At times, my stray yard cat, affectionately known as “Oreo”, is a lot of fun to watch as she plays beside me while working in the yard. And yet, at other times, she’s reminds me of why I could never be a farmer. I simply don’t have the heart for it.
There was the time not so long ago when Oreo pounced on one of the birds I had just fed. As a result, I increased her feeding of Kit & Kaboodle, thinking that would help to decrease her appetite for Robin the bird. That didn’t happen. I have to constantly remind myself that God precisely engineered every creature to do certain things that I may never understand.
Like today. While walking back from the mailbox this afternoon, I noticed a small black bundle lying underneath one of my shrubs. Now, approaching “unknown” animals is not my forte. Just ask my family. I’m the one who called to a rabid fox in the woods, “Here, kitty kitty!” (Yes, I was raised in the city) It wasn’t until the light shone on its pointed red ears that I figured out it was no kitty kitty.
Today, I slowly approached the black bundle and immediately recognized it as a kitten — one that looked just like Oreo. Cute as could be! But she wasn’t afraid of me (first warning sign) and her meow was faint (another bad sign). I called Oreo over, but she would have nothing to do with the kitten. I was a little miffed with ‘ol Oreo to tell you the truth. After a few more failed attempts, I took the advice of my vet and carried the kitten to be put to sleep. Something was obviously very wrong with her and I couldn’t leave her to suffer and die.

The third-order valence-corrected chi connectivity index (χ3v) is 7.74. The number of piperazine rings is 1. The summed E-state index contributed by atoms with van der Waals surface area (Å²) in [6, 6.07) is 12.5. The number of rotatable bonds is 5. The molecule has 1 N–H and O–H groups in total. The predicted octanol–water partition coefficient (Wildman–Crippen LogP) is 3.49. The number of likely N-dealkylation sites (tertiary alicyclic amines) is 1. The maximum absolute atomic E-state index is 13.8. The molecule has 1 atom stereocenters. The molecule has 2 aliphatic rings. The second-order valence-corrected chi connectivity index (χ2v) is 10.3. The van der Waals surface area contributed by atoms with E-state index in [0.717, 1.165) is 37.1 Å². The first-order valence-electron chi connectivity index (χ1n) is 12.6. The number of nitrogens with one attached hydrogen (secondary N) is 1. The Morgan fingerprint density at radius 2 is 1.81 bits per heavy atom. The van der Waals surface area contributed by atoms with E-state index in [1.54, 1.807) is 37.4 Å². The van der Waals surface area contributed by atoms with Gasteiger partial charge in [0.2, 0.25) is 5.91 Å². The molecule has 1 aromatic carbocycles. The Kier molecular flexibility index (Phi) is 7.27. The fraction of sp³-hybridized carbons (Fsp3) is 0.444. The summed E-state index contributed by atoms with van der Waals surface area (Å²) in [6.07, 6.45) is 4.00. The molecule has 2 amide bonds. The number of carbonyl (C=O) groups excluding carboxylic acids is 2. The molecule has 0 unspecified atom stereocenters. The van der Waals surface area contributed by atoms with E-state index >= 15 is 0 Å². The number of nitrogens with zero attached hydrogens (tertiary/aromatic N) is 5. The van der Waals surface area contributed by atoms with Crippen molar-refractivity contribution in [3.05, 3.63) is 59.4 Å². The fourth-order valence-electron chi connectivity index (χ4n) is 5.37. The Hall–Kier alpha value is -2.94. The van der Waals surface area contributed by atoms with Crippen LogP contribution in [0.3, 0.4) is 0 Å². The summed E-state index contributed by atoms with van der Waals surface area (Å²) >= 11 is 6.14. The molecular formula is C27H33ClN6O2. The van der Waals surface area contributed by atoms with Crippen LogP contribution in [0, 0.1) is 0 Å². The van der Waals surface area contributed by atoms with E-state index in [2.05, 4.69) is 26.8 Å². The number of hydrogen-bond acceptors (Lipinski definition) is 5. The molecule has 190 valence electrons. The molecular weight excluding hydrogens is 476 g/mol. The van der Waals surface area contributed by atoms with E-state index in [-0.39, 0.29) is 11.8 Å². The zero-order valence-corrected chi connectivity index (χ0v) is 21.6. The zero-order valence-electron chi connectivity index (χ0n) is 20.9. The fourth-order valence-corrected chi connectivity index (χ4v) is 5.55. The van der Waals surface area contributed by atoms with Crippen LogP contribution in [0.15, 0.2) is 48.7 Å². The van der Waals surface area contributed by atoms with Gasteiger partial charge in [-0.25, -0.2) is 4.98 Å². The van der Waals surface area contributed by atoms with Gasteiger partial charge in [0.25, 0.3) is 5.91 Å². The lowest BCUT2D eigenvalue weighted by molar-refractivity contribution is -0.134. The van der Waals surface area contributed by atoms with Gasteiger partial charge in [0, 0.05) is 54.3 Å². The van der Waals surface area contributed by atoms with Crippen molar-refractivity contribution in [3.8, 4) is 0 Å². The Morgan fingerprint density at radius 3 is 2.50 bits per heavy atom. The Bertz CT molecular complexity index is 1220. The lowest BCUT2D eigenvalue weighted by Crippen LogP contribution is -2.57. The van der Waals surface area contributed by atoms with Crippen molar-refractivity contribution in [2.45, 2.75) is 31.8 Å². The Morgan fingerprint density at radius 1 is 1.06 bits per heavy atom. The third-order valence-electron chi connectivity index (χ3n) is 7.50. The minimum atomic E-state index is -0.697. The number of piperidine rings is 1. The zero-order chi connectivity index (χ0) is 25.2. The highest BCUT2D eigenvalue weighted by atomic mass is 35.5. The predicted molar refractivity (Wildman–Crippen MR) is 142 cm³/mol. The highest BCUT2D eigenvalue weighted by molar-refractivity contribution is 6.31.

As it turns out, the kitten was between 8-10 weeks old, her back was broken, and her bladder was enlarged and unable to urinate. While waiting to sign the papers, a cute little girl holding her puppy asked me what was wrong with the kitten. I told her she was sick and immediately the little girl’s face lit up. She said “That kitty was lucky that you came along to bring her to the doctor.” She thought the vet would put a Band aid on the boo-boo and we’d be on our way. Of course, I didn’t explain that she wouldn’t be coming home with me.
Dr. Patricia Hill and Dr. Cynthia Wheat of Hillcrest Animal Hospital are simply wonderful. We have appreciated their expertise with Rupert over the years and now I have a newfound appreciation for them. They didn’t want to see the kitten suffer, and since she was a stray, they put her to sleep at no charge. If you’re in the market for a great vet, I’d encourage you to give them a try.